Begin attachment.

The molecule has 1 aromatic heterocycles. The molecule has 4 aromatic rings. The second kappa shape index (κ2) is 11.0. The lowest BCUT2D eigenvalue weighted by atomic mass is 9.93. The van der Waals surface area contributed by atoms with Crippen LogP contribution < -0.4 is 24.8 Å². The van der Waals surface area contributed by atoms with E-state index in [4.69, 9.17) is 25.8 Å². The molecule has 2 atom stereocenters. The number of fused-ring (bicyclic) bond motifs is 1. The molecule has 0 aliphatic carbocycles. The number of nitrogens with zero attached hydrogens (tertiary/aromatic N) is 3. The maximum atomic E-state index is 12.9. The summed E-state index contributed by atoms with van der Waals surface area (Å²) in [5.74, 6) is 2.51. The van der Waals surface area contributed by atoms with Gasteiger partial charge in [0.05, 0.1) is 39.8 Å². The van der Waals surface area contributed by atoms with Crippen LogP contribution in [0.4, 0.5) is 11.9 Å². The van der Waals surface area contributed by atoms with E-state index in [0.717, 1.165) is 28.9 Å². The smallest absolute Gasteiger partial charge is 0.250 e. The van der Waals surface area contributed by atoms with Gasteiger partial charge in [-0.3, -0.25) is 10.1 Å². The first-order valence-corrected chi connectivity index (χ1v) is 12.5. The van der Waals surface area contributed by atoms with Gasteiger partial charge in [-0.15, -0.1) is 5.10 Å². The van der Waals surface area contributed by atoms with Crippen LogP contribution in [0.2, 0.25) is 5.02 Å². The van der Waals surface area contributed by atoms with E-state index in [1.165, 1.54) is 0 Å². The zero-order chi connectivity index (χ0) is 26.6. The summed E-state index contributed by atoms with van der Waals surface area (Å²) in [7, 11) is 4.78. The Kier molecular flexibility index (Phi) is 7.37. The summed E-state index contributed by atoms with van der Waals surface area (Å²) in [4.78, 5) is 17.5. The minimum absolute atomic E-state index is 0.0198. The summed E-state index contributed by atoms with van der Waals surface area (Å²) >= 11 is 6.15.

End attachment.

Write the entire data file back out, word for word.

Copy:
The molecule has 1 aromatic heterocycles. The molecule has 4 aromatic rings. The second kappa shape index (κ2) is 11.0. The lowest BCUT2D eigenvalue weighted by atomic mass is 9.93. The van der Waals surface area contributed by atoms with Crippen LogP contribution < -0.4 is 24.8 Å². The van der Waals surface area contributed by atoms with E-state index in [4.69, 9.17) is 25.8 Å². The molecule has 2 atom stereocenters. The number of fused-ring (bicyclic) bond motifs is 1. The molecule has 0 aliphatic carbocycles. The number of nitrogens with zero attached hydrogens (tertiary/aromatic N) is 3. The maximum atomic E-state index is 12.9. The summed E-state index contributed by atoms with van der Waals surface area (Å²) in [5.74, 6) is 2.51. The van der Waals surface area contributed by atoms with Gasteiger partial charge in [0.05, 0.1) is 39.8 Å². The van der Waals surface area contributed by atoms with Crippen LogP contribution in [0.4, 0.5) is 11.9 Å². The van der Waals surface area contributed by atoms with E-state index in [0.717, 1.165) is 28.9 Å². The smallest absolute Gasteiger partial charge is 0.250 e. The van der Waals surface area contributed by atoms with Gasteiger partial charge in [-0.3, -0.25) is 10.1 Å². The first-order valence-corrected chi connectivity index (χ1v) is 12.5. The van der Waals surface area contributed by atoms with Gasteiger partial charge in [-0.15, -0.1) is 5.10 Å². The van der Waals surface area contributed by atoms with Crippen LogP contribution in [0.2, 0.25) is 5.02 Å². The van der Waals surface area contributed by atoms with E-state index in [1.165, 1.54) is 0 Å². The zero-order chi connectivity index (χ0) is 26.6. The summed E-state index contributed by atoms with van der Waals surface area (Å²) in [7, 11) is 4.78. The Kier molecular flexibility index (Phi) is 7.37. The summed E-state index contributed by atoms with van der Waals surface area (Å²) in [4.78, 5) is 17.5. The minimum absolute atomic E-state index is 0.0198. The summed E-state index contributed by atoms with van der Waals surface area (Å²) >= 11 is 6.15.